Why is Jesus so concerned with manners?

"Peacock and Peahen." Art by Nagasawa Rosetsu, 18th Japanese painter.

“Peacock and Peahen.” Art by Nagasawa Rosetsu, 18th Japanese painter.

Why is Jesus so concerned with manners? He’s always telling his disciples where to go, when to leave, how to act, and most importantly, who to eat with.

The mystery of faith as much to do with manners as it does belief.

 

Sermon

“Manners and Mysteries”
Sermon by The Rev. Joe Gunby
Luke 14:1, 7-14
Aug. 28, 2016

Sermon: In the meantime …

“In the meantime …”
Sermon by The Rev. Lisa Caine
Luke 21:25-36, Jeremiah 33:14-16
Nov. 29, 2015 • First Sunday of Advent

Sermon

Choral Response: “I Believe”
Soloist: Amanda Martin

Children’s Message

Lenten Devotional: Tuesday, March 17

by George Miller
March 17, 2015

Faith Without Works is Dead  (James 2:17)   and The Gospel of Mark 
 
 LENT, as described by Marcus Borg and Dominic Crossan, in their book, THE LAST WEEK, for us today is a transformative journey in time from Ash Wednesday to Easter Sunday.  But for Mark in his gospel, “LENT” was a transformative journey in space of Jesus  and his disciples from the upper holy land on his last trip  to Jerusalem.  So today we also become members of that journey,  as we PARTICIPATE symbolically in that same journey to death (change) and resurrection, hopefully without excuses or the dismal initial failure of his first disciples.
 
I grew up in a very fundamentalist religion and was in church every time the doors were open, as far back as I can remember.  There was no mention of a Lenten journey, but I do know that from age 12 (when I was “Saved”),  to age 18 when I went away to college, I marched up Stone Mountain each Easter morning to the summit for Sunrise services and sang with vigor:   
  
              “He lives, He lives, Salvation to impart,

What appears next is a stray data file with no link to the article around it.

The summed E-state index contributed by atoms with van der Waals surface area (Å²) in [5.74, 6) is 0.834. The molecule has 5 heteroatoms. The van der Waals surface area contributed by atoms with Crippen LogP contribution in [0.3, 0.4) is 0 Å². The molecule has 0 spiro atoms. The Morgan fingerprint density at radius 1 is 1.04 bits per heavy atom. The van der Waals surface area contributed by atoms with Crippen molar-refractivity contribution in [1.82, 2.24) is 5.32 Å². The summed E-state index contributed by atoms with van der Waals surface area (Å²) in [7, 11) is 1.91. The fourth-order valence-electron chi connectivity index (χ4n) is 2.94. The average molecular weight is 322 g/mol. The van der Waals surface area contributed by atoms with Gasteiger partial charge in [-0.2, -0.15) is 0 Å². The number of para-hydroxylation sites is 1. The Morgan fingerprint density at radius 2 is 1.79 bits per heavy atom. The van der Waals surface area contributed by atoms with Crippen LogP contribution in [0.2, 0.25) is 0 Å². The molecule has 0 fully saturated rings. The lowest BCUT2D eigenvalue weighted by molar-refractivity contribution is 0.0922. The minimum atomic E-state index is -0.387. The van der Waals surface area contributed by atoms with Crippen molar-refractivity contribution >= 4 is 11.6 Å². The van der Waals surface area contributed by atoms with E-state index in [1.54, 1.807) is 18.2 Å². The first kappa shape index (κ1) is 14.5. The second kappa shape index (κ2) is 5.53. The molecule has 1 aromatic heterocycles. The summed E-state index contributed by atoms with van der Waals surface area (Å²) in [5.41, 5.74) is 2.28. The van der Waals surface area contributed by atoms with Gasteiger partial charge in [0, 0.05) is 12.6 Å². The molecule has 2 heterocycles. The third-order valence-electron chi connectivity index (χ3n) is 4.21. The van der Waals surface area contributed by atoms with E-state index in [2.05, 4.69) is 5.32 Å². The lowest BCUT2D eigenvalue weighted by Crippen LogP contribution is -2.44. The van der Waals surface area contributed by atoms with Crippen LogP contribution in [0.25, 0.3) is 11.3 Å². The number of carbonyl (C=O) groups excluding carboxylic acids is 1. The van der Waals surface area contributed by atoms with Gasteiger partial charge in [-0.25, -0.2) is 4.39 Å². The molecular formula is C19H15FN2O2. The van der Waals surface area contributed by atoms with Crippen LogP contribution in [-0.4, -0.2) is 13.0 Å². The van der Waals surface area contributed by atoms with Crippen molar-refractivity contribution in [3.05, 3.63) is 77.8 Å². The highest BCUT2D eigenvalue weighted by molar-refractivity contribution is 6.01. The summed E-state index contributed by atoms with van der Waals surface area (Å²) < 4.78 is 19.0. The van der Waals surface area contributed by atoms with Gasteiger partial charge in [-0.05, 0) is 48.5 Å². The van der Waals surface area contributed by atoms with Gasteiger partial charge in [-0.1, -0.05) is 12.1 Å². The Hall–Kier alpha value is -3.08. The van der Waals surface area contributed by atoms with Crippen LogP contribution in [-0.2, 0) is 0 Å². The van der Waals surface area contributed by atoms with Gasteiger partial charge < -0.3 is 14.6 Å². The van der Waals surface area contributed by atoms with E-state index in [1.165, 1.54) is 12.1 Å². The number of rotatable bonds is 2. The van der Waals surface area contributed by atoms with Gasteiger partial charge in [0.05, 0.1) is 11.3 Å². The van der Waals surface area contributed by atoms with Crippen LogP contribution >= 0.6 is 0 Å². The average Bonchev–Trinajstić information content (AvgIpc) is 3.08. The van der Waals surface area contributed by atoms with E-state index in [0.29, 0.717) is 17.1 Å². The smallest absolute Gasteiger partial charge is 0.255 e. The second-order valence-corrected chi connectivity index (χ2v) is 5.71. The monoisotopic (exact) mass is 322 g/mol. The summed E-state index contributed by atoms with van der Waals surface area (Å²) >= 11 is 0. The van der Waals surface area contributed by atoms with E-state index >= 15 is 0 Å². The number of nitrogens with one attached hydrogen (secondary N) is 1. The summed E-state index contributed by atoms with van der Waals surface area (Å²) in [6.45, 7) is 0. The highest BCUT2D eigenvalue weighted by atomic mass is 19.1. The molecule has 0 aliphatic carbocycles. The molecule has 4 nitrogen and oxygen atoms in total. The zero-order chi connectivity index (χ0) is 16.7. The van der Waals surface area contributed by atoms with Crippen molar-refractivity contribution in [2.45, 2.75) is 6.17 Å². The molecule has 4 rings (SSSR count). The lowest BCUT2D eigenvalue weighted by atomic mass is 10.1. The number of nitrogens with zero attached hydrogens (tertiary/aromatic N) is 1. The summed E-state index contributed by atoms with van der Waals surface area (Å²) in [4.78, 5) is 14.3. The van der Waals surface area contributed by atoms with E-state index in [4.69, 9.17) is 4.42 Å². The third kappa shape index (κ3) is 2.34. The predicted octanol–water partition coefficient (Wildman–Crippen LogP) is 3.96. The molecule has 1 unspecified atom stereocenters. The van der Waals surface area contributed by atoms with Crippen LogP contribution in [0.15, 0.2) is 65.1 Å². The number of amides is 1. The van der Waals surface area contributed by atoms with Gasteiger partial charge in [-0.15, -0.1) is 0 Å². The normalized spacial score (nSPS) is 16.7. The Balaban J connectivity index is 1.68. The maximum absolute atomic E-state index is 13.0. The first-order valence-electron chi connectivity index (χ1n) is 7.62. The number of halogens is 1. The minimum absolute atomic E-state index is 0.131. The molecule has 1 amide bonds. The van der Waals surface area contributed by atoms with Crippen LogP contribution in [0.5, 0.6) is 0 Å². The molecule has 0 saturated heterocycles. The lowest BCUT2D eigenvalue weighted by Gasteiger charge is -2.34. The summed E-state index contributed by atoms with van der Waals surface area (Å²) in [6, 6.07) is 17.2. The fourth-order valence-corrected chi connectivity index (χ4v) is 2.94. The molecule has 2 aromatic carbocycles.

You ask me how I know he lives,
               He Lives within my Heart….
 
So I went off to college as a VERY good boy, assured that I had a place in Heaven and all was well.  However,  I did not know who I was and was filled with incredible fear and loneliness. And it wasn’t long  before the ravages of addictions and depression began in my life,  and continued for the next 36 years.  At that point I experienced a total life crisis physically, mentally, emotionally and spiritually.  I then gratefully had a spiritual epiphany experience,  and came to know that God loves me unconditionally as I am.  He wants the very best for me in every respect and will direct my path.     
 
And this faith in that power, that I now realize is GOD  (Good Orderly Direction) requires certain steps of action from me.  And it is during LENT that I am made even more aware and more willing to follow through on these with gratitude:     
 
The joy of planned Silence (planned seasonal individual Monastery Retreats)
Prayer morning and evening.
Regular solo and group meditation.
Taking good care of my body.
Fasting seasonally and in LENT.
Service work in my recovering community and my community of Faith (Serving at UMM Pancake Breakfast 3/21).
 
Borg and Crossan’s final observation is that we must think of Lent today as a penitential season because we know that, as those first disciples, we would like to avoid the implications of this voyage with Jesus to Jerusalem.  We
would like its Holy Week conclusion to be about the interior rather than the EXTERIOR life, about heaven rather than EARTH, and about the future rather than the PRESENT.
 
Prayer:
Loving God,
Thank you for our bodies, our minds, and the BREATH that give us life each moment.  Help us to keep coming back
to our quiet center to be renewed and strengthened by you.  May we feel bathed in your love and light throughout
our days.  May we extend loving-kindness to all through our words and actions.   Amen.